Star commercials
Cooperation brings
mutual benefits to
artists and advertisers

By Wayne Leung

     The exposure of well-known professional actors and singers in TV commercials is reaching an apparent climax. People enjoy these “movie-like” ads, and both artists and advertisers benefit from the positive feedback.
     “We think the feedback from the ads starred in by Aaron Kwok is very good,” said Ms Eleanor Ng, the public relations executive of One2Free.
     “After showing the ads, we definitely made more profit, both on services and product sales,” Ms Ng said.
Courtesy of Tse Sui Luen
Jewellery Co., Ltd

     Singers also benefit by the increased exposure and the broadcasting of their songs in the ads.
     “It does help the sales of the singers’ albums, but it is hard to say if the help is obvious or not,” said Mr. Michael Tsang, promotions manager of Capital Artists Ltd.
     “With the exposure in the ads, people can recognize artists more easily,” said Mr. Tsang. “A talking point is created afterwards. Therefore, the artist becomes well-known to the public.”
     “The younger generation is usually the target market of products promoted in these ads,” said Ms Samantha Wong, account executive for Ogilvy & Mather Advertising.
     “With stars, it is much easier and a more effective means to arouse youngsters’ awareness,” she said.
     Though there is already a large number of such ads, Ms Wong said the audience would not be bored.
     “The story-lines are totally different, though they all are feathered by stars,” said Ms Wong.
     Ms Wong said the product is always the top priority when creating an ad. The story-line comes next.
     “The star is the final consideration,” said she. “Therefore, over-domination by the star in the ad is not likely.”
     Dr. Wang Jian is an assistant professor in the Department of Journalism and Communication at The Chinese University of Hong Kong. He said there is a “tie-in” between celebrities and the products in ads.
     “The stars’ image and style are transferred to the products. They help to promote the brand name of the products.”
     These ads also cause the so-called “name recognition” effect.
     “This means the ads can arouse public attention easily, making the brand name more well-known,” said Dr. Wang. “This favours the sales of the products promoted, since people’s consumer behaviour is based heavily on brand names.”
     Nevertheless, Dr. Wang said such kinds of commercials may have shortcomings.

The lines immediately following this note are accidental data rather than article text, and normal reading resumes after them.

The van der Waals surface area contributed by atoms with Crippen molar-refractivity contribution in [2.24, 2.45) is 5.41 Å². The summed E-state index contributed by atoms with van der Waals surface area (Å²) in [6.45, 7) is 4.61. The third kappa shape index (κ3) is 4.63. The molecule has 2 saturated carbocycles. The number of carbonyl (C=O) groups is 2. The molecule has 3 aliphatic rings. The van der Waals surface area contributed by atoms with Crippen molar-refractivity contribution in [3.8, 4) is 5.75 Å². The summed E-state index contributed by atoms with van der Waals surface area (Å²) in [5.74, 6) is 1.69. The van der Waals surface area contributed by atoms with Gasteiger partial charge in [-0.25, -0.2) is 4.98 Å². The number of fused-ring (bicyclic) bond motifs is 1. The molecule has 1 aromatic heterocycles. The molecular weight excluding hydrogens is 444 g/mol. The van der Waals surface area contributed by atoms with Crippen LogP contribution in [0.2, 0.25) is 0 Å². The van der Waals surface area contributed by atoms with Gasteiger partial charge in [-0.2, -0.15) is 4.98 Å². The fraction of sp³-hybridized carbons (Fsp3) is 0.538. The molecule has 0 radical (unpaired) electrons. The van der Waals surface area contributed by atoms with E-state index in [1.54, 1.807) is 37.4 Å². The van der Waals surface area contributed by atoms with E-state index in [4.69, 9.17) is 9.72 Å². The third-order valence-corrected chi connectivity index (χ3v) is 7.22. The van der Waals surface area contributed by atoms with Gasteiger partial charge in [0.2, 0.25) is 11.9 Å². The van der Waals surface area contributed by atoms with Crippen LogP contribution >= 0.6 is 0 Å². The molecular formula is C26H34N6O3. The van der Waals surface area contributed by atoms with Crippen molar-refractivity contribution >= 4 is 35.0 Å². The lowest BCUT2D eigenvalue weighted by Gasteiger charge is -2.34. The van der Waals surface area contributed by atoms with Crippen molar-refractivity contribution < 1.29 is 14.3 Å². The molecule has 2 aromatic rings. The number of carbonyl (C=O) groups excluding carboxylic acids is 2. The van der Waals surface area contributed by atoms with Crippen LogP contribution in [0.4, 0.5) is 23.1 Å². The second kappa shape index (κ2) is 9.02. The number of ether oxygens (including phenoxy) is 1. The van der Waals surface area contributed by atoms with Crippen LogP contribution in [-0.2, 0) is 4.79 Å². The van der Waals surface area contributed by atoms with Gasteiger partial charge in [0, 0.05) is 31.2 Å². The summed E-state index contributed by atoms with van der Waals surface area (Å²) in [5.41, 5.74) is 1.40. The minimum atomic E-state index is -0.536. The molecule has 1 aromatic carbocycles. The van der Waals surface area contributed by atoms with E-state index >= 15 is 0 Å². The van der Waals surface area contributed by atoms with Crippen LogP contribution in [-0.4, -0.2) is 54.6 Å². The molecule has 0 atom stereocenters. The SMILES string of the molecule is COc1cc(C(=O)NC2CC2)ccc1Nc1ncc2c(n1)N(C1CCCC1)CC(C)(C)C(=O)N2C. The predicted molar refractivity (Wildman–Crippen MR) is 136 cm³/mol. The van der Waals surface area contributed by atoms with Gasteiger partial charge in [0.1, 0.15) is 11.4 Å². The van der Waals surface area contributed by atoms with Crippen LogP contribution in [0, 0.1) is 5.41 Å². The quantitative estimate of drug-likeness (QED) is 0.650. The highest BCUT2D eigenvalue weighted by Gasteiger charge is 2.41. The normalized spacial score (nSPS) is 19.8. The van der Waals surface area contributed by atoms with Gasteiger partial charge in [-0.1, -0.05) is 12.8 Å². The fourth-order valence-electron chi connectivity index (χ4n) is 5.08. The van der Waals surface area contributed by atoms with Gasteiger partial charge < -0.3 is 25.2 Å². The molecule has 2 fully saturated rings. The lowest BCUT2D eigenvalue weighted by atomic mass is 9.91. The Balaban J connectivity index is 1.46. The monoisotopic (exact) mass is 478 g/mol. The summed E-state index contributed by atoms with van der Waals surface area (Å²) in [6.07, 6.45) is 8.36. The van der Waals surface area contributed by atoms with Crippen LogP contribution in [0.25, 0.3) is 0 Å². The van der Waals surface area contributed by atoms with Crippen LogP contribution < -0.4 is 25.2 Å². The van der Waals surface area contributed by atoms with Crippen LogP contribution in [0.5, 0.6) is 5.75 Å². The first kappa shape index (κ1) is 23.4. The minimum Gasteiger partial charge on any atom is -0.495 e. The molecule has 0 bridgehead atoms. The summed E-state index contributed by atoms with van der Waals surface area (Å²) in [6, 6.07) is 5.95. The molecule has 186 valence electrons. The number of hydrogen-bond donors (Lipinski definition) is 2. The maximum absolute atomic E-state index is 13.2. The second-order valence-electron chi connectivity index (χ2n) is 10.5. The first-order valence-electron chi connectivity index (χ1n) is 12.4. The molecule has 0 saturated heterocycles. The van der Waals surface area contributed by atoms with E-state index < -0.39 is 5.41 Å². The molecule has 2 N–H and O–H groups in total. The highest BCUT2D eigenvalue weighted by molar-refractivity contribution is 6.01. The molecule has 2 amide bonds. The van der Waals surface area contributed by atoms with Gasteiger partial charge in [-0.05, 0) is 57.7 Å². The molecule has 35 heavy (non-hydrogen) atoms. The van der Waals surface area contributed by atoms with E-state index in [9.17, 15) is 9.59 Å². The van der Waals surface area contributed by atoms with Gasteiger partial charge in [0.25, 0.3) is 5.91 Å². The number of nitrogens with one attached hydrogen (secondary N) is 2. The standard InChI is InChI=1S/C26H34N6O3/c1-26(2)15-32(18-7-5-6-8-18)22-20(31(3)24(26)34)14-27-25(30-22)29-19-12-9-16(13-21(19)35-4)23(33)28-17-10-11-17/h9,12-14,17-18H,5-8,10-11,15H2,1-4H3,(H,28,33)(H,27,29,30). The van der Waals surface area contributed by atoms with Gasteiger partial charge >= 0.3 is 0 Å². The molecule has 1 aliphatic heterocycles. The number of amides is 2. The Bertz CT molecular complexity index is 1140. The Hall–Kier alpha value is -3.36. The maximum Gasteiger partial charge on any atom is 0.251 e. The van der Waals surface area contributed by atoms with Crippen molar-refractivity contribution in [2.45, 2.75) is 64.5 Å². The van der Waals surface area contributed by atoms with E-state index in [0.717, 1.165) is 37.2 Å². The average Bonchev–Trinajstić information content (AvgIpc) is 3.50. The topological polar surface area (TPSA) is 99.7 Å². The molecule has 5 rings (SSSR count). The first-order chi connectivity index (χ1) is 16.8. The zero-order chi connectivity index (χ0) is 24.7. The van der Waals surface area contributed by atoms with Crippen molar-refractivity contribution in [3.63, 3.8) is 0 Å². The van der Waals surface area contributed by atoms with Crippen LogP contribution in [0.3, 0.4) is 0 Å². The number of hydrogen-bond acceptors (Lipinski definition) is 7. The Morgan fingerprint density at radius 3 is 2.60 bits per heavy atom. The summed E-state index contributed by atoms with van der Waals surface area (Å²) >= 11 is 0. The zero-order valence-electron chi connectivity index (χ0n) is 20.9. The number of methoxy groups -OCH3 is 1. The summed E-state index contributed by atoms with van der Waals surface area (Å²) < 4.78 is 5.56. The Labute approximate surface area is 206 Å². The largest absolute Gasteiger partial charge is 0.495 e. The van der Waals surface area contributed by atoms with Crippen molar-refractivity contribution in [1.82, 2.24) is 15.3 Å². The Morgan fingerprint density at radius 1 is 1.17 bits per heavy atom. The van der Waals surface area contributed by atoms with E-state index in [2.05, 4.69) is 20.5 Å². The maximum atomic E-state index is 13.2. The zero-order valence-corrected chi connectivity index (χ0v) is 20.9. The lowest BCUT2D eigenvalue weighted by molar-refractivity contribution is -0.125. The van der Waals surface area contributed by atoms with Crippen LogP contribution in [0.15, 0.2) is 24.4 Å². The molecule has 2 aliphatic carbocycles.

“As the image of the stars and the brand names are well-connected, if the star fades, the brand name is also affected negatively.
     “If both parties are not linked, the ad not only doesn’t help to promote the goods, but also creates a negative outcome,” Dr. Wang said.
     One consumer interviewed for this story who had purchased a product from a One2Free shop claimed that he was not influenced by the ad.
     “I buy the product simply because I have the need. The price is also attractive,” he said.
     Ms Jacqueline Lam and Ms Lo Yi-ling, two 17-year-old students, admitted that they may be influenced by ads when buying albums.
     “We buy records after we have listened to the songs in the ads,” one said.
     When buying products, money is still their main consideration.
     “I think the enlarged budget for hiring stars will ultimately drive up the prices of the products,” Miss Lam said.
     “I only treat these ads as a kind of entertainment, just like watching movies,” she continued.
     Dr. Wang predicted that the star commercials trend will go on.
     “People in Hong Kong pay much attention to brand names. As a result, producing celebrity ads is an effective way to establish a brand name, as well as to promote it.”
     Ms SamanthaWong of Ogilvy & Mather had a different view.
     “Almost all well-known pop singers have participated in various kinds of ads and have already signed contracts. Moreover, the clients always want to have some new faces in their ads. Therefore, the trend can be foreseen that there will be a pause for a while after this year,” Ms Wong said.

 Achieving imagination

November 1997

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